DHS cyber warriors will train with private sector

Karinda Washington and Russell Deyo, from DHS, at the Exemplar launch. Photo by INSA.

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A handful of personnel from the Department of Homeland Security working in cybersecurity, engineering and other scientific and technical fields will get free training from the private sector under a new pilot program unveiled Monday.

‘The opportunity to share ideas, share knowledge, helps us all achieve great success,’ DHS Undersecretary for Management Russell Deyo said at the launch of Exemplar, the new DHS pilot program that will place 10 mid- and senior-level officials from its Science and Technology, and National Protection and Programs Directorates in training slots.

‘We require and depend on joint partnerships’ like Exemplar, he told the launch event, put together by the Intelligence and National Security Alliance — a trade association and thought leadership institute for intelligence and homeland security contractors.

INSA President Chuck Alsup called Exemplar ‘the type of initiative that is a win, win, win — for government, for industry and for the country.’

Deyo said Exemplar grew out of an existing initiative, under which executives from private sector companies got to spend time working at DHS. ‘There was a request for a reverse Loaned Executive Program,’ he said, adding that the program had been stood up ‘extraordinarily quickly’ in just one year.

The program officer for the Exemplar, Karinda Washington, found the necessary legal authorities in a 1958 law, the Government Employees Training Act, ‘by using Google,’ Deyo joked.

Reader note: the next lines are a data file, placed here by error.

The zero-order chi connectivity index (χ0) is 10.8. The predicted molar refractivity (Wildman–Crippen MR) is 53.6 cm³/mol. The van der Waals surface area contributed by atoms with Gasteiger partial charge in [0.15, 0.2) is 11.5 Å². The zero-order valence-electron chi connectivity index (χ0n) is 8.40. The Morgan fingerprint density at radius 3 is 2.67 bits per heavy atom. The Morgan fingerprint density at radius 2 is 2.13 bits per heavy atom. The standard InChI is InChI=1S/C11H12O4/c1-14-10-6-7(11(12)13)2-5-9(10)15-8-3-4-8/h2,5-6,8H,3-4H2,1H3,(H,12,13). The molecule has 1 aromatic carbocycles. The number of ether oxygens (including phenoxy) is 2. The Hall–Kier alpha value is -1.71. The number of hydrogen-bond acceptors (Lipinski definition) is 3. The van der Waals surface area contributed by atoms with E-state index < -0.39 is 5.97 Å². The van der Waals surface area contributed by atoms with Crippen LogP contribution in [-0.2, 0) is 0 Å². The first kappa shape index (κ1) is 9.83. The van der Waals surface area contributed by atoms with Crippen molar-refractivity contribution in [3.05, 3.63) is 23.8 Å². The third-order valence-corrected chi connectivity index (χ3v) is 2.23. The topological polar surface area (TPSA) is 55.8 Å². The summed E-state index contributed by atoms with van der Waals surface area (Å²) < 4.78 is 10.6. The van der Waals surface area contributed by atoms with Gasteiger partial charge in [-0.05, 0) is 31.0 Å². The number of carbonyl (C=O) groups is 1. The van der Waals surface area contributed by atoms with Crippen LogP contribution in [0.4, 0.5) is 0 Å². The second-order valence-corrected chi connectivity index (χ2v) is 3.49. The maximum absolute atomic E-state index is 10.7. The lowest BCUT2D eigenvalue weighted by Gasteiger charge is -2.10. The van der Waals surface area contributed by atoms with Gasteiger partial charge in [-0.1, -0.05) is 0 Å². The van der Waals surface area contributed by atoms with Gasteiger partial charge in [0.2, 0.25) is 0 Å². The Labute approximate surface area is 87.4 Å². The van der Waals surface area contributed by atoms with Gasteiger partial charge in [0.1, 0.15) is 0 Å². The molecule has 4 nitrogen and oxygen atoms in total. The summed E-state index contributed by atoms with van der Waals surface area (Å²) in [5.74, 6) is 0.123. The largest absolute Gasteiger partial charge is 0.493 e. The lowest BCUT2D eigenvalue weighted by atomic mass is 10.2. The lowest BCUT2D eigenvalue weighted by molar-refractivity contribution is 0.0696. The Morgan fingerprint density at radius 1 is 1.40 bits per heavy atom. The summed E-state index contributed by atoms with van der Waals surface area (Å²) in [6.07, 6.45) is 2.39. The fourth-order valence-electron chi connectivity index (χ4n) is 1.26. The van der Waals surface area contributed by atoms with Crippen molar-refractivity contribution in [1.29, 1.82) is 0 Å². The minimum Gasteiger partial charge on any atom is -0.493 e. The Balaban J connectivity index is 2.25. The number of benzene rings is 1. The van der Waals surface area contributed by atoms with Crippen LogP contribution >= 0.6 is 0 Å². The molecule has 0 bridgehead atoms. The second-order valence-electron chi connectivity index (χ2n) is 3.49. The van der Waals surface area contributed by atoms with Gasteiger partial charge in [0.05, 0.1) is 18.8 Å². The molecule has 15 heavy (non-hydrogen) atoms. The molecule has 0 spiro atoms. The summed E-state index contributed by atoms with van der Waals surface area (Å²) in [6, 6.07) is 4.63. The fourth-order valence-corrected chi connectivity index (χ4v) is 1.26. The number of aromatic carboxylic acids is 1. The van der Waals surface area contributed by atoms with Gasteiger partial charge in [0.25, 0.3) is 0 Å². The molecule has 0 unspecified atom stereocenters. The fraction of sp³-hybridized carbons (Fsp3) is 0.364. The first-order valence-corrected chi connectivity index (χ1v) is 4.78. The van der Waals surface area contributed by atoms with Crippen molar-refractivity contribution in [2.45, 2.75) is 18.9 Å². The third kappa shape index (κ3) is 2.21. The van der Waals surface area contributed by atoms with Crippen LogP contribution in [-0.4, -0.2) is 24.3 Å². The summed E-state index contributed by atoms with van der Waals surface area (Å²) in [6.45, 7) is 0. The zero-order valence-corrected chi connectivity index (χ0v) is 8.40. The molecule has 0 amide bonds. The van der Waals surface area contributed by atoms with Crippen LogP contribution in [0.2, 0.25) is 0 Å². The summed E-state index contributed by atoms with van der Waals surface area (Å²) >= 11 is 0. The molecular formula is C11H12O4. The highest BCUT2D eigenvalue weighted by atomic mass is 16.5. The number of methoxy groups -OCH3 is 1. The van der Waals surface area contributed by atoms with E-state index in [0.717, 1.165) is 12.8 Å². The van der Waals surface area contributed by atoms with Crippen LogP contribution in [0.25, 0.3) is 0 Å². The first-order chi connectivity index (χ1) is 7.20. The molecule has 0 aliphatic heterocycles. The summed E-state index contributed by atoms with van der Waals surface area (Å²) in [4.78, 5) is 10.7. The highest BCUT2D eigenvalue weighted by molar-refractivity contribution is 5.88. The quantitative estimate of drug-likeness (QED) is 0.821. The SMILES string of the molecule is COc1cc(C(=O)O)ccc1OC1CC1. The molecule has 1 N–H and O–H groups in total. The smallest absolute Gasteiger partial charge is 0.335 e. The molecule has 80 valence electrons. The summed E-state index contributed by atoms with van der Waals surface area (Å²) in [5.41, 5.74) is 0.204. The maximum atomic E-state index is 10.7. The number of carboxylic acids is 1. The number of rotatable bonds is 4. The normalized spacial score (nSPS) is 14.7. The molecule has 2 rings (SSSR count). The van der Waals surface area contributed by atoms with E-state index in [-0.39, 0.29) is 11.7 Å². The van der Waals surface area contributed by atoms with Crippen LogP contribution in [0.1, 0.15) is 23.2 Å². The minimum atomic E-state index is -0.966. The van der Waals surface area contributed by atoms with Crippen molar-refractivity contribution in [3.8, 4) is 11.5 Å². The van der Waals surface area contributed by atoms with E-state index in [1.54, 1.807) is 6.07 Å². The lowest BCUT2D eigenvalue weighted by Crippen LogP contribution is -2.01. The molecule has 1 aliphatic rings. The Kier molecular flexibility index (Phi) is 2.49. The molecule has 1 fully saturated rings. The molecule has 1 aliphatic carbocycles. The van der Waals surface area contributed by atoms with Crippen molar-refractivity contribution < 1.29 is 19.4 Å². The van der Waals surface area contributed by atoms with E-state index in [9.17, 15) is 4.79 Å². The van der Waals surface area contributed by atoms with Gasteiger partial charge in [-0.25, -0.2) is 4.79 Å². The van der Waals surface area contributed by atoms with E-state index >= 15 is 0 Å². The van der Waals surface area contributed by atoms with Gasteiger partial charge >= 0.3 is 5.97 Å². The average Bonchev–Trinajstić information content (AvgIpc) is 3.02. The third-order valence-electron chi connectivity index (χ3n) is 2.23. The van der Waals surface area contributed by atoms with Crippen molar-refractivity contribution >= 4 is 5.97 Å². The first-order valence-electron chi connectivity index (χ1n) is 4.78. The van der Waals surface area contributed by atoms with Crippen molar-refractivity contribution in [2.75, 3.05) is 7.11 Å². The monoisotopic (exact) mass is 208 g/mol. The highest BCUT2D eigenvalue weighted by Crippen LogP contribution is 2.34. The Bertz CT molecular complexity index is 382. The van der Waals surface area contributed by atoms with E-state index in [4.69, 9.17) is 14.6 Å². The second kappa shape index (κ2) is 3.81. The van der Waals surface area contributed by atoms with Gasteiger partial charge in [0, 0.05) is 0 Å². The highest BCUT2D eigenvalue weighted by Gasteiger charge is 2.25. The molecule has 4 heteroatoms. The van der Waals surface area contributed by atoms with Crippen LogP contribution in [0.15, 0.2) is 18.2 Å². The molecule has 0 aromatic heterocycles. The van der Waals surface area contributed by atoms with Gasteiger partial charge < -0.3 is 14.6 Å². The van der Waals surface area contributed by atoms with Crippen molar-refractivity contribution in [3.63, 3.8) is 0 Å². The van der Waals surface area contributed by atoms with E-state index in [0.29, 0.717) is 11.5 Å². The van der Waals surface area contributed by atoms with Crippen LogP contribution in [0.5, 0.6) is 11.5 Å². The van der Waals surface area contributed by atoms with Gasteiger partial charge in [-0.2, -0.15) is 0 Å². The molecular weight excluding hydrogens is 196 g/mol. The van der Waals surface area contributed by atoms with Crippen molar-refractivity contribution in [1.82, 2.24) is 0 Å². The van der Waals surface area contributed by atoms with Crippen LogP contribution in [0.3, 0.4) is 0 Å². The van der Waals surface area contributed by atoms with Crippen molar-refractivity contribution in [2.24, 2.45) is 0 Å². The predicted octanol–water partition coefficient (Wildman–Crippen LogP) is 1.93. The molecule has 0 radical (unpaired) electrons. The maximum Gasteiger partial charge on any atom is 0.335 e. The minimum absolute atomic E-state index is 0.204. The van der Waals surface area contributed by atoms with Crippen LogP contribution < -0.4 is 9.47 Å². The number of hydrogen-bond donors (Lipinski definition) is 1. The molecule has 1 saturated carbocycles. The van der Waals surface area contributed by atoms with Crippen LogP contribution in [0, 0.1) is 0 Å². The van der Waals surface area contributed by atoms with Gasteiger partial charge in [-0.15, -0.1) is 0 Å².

Washington herself explained that companies would have to apply to host the a trainee for six months. The applicant companies will be vetted to ensure they are suitable, and then the opportunities will be posted for relevant DHS staff. There will be two tracks — one managerial, for senior staff, and one operational for junior personnel.

The kind of exchange represented by the program is ‘not just for homeland security but for our government workforce’ as a whole, added DHS Undersecretary for Science and Technology Reginald Brothers.

Once trained, staff have to return to work for DHS for at least three times the length of the assignment afterward, Washington said. According to an announcement on the department’s website, the selectees will be ‘exceptional employees expected to assume increased science and technology and cybersecurity responsibilities in the future.’

The six areas in which opportunities are being sought are cybersecurity; engineering; multi-hazard mitigation and infrastructure investment; physical and cybersecurity integration; research and development; and scientific research.

‘We mean to have folks out on the program within three months,’ Washington said.

The urgency was driven in part by the need to get the pilot approved into a program of record before the senior officials at the department all leave during the transition.

‘We’re trying to get the pilot finished in time before our administration changes over,’ she said.

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